Is it simply an inability to focus on a legislation overload?
The phrase “do-nothing” Congress has been around for as long as most of us. And whether it’s a fair statement, it certainly is a real perception. Seems the only things of note that ever get passed are multi-thousand page omnibus spending bills. You know, the ones we have to pass so we can find out what’s in them.
As Fresh435 compiles its Overstayer Profiles, one thing we notice is the Democratic side of the aisle appears to introduce a lot more legislation than their opponents. So, we decided to drill into that a bit. Here’s what we found.
Our chart below breaks down bill introduction activity (data from Govtrack) by party and Rep tenure over the five-year period from 2016-20. In general, Democratic Congresspersons have always introduced more legislation on a per Rep basis than their Republican counterparts. The margin was 10-15% per rep more from 2016-18. But, when the Dems took control of the House in 2019, the gap exploded to nearly 2-1 and the average volume per Democratic Representative skyrocketed to 30!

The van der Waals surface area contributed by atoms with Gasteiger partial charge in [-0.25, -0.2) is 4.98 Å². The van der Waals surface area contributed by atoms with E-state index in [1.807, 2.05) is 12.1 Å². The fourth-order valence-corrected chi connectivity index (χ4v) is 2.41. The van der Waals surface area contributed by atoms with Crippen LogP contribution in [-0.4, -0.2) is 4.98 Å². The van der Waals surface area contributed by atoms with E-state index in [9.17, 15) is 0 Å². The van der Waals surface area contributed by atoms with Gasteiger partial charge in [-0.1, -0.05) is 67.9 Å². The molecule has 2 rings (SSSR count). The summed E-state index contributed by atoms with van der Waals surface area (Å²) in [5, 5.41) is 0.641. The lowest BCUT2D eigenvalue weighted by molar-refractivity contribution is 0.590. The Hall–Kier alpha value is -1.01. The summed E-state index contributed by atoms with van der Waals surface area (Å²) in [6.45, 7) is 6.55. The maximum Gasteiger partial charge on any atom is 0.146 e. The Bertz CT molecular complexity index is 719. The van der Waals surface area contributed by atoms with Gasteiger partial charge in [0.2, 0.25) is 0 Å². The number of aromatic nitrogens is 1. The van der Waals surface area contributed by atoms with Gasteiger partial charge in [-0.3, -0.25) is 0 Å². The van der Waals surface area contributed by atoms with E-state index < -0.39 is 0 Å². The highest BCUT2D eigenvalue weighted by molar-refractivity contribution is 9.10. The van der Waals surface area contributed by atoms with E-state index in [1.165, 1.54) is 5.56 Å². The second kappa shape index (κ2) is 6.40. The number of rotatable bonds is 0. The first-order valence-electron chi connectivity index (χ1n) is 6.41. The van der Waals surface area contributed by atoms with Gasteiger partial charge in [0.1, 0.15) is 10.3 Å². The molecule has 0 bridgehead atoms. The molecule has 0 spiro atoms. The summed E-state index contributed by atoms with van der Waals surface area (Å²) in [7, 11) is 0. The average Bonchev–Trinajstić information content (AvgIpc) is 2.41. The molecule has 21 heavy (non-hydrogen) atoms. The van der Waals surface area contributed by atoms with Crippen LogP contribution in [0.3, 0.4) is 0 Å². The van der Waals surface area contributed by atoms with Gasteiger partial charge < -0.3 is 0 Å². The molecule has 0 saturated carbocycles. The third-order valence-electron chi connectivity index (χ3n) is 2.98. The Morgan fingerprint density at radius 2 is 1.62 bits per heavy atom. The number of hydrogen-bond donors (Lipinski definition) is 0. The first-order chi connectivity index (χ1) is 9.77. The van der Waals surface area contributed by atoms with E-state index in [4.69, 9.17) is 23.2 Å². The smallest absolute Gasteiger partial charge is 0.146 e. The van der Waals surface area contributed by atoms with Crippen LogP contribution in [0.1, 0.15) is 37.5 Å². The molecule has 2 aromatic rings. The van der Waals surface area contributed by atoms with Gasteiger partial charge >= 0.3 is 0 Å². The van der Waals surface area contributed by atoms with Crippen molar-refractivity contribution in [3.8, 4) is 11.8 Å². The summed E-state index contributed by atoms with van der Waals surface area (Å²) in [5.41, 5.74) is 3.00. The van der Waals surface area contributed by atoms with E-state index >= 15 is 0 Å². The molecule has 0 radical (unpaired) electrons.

There is also a general trend to write more legislation the longer one is in the House–yet another great reason to limit the stay to three terms or less!
Let’s examine the volume a bit. It’s no surprise the Democrats write more legislation. The party of Big Government is trying to create more government. But, a Democratic per Rep average that was hovering around 18 bills per year from 2016-19 increased by 67% in 2020. Maybe that was pandemic related. Maybe it was a desire to return to a heavier regulatory environment. We haven’t yet spent the time looking at the detail.
But, it does raise an interesting question. How is a legislative body supposed to “do something” when faced with over 10,000 pieces of newly offered legislation while they only work 150 days per year on average to process it? How about we elect a body of fresh-thinking, low-volume but high quality legislation authors and find out?